We should question trade deal

In October 2013 Prime Minister Harper signed a deal in principle with the European Union.

Editor:

In October 2013 Prime Minister Harper signed a deal in principle with the European Union.

This Comprehensive and Economic Trade Agreement (CETA) must yet be ratified by the Canadian Parliament, by the European Union Parliament and by the 28 member states of the EU.

B.C. needs to sell its resources for a prosperous economy. The Cariboo would like to see continued markets for its timber products and for its beef.

While the annual quota for Canadian beef might rise to 65,000 tonnes (up from 15,000) if the agreement is fully implemented, the EU expects an annual gain of $16.3 billion in GDPs out of this deal. Someone is going to pay.

The CETA is a new kind of trade agreement. It seeks to remove any regulations shielding domestic markets from international competition. This is signalled by the EU’s projection of $700 million in annual tariff savings and what Canada would lose in duties.

The CETA would provide European companies with opportunities to bid on government procurement opportunities and prevent provincial and municipal governments or Crown corporations from including social, economic or environmental requirements on these purchasing contracts.

If the CETA is ratified and if Site C is approved it is entirely possible that the project could be done by a Spanish or a Polish corporation. Is that a good possibility for the B.C. economy?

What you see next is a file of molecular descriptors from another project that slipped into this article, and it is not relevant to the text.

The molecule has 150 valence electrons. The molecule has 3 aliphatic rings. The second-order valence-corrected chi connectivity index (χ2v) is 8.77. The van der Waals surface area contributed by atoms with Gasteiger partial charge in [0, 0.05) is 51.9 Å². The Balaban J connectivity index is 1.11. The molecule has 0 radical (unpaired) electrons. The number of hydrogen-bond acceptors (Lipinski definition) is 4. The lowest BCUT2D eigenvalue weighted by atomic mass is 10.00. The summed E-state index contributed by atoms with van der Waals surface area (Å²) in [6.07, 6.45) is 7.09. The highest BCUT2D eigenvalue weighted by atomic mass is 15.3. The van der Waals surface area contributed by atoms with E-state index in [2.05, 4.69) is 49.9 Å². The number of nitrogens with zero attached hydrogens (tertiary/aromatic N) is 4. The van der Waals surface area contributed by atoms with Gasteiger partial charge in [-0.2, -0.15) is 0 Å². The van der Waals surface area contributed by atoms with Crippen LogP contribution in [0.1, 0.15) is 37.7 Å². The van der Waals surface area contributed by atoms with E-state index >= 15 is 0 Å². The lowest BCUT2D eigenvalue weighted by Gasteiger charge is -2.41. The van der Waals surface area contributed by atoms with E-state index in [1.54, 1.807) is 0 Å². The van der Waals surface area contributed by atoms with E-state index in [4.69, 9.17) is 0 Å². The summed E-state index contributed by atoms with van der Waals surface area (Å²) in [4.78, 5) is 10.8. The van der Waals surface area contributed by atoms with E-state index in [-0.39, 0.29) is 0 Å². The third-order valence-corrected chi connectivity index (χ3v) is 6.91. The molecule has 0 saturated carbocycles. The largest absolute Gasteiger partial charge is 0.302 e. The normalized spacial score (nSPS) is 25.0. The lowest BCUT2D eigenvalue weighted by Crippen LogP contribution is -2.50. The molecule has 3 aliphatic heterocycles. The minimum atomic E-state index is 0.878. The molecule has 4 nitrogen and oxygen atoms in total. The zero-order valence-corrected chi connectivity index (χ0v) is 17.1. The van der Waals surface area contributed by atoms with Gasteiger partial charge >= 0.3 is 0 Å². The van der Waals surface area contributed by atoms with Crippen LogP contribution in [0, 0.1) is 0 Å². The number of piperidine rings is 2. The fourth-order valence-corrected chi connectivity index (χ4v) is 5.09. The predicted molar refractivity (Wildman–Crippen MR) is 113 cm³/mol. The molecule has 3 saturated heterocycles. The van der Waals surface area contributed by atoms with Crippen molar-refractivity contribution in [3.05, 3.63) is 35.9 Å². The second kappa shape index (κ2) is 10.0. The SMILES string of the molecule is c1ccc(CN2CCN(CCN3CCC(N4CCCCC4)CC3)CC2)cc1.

Canadians, particularly seniors, rely heavily on generic pharmaceuticals.

European negotiators, representing large drug companies, want automatic patent term renewal if the patent renewal process goes on — in their view — for too long. They want five more years added to the end of patents and the right to appeal decisions that would allow competing generic drugs to enter the market. Several provinces have protested, but the negotiations are being conducted by the federal government.

Informed politicians have become concerned to the extent that more than 40 jurisdictions across Canada have requested exemption from the terms of the CETA. In the Cariboo there has been silence from federal, provincial and municipal politicians.

It is the responsibility of every taxpayer and citizen to ask of every one of these politicians “What do you know about the CETA? And what are you doing to protect the interests of your voters from potentially unfair international competition?”

Is the CETA good for us?

John Dressler

Williams Lake

 

Williams Lake Tribune